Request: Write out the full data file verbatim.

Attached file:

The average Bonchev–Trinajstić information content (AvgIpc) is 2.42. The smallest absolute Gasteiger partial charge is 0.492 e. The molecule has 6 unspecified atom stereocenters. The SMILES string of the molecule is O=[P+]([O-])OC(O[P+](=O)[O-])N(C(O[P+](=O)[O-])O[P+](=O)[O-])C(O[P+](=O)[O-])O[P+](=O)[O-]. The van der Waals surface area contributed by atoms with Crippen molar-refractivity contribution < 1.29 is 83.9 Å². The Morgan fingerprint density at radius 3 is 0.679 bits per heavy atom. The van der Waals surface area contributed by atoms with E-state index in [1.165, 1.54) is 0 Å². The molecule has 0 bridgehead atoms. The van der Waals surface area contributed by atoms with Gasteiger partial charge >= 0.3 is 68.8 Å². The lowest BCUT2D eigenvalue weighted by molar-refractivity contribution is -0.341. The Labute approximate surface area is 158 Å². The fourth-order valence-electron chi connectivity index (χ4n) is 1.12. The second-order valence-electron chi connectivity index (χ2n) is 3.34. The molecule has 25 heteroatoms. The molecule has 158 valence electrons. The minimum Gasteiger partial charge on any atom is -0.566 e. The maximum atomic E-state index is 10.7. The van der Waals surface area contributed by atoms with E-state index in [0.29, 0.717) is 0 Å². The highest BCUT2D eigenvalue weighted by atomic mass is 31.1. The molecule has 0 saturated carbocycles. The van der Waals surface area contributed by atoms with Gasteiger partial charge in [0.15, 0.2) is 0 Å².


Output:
The average Bonchev–Trinajstić information content (AvgIpc) is 2.42. The smallest absolute Gasteiger partial charge is 0.492 e. The molecule has 6 unspecified atom stereocenters. The SMILES string of the molecule is O=[P+]([O-])OC(O[P+](=O)[O-])N(C(O[P+](=O)[O-])O[P+](=O)[O-])C(O[P+](=O)[O-])O[P+](=O)[O-]. The van der Waals surface area contributed by atoms with Crippen molar-refractivity contribution < 1.29 is 83.9 Å². The Morgan fingerprint density at radius 3 is 0.679 bits per heavy atom. The van der Waals surface area contributed by atoms with E-state index in [1.165, 1.54) is 0 Å². The molecule has 0 bridgehead atoms. The van der Waals surface area contributed by atoms with Gasteiger partial charge >= 0.3 is 68.8 Å². The lowest BCUT2D eigenvalue weighted by molar-refractivity contribution is -0.341. The Labute approximate surface area is 158 Å². The fourth-order valence-electron chi connectivity index (χ4n) is 1.12. The second-order valence-electron chi connectivity index (χ2n) is 3.34. The molecule has 25 heteroatoms. The molecule has 158 valence electrons. The minimum Gasteiger partial charge on any atom is -0.566 e. The maximum atomic E-state index is 10.7. The van der Waals surface area contributed by atoms with E-state index in [0.29, 0.717) is 0 Å². The highest BCUT2D eigenvalue weighted by atomic mass is 31.1. The molecule has 0 saturated carbocycles. The van der Waals surface area contributed by atoms with Gasteiger partial charge in [0.15, 0.2) is 0 Å².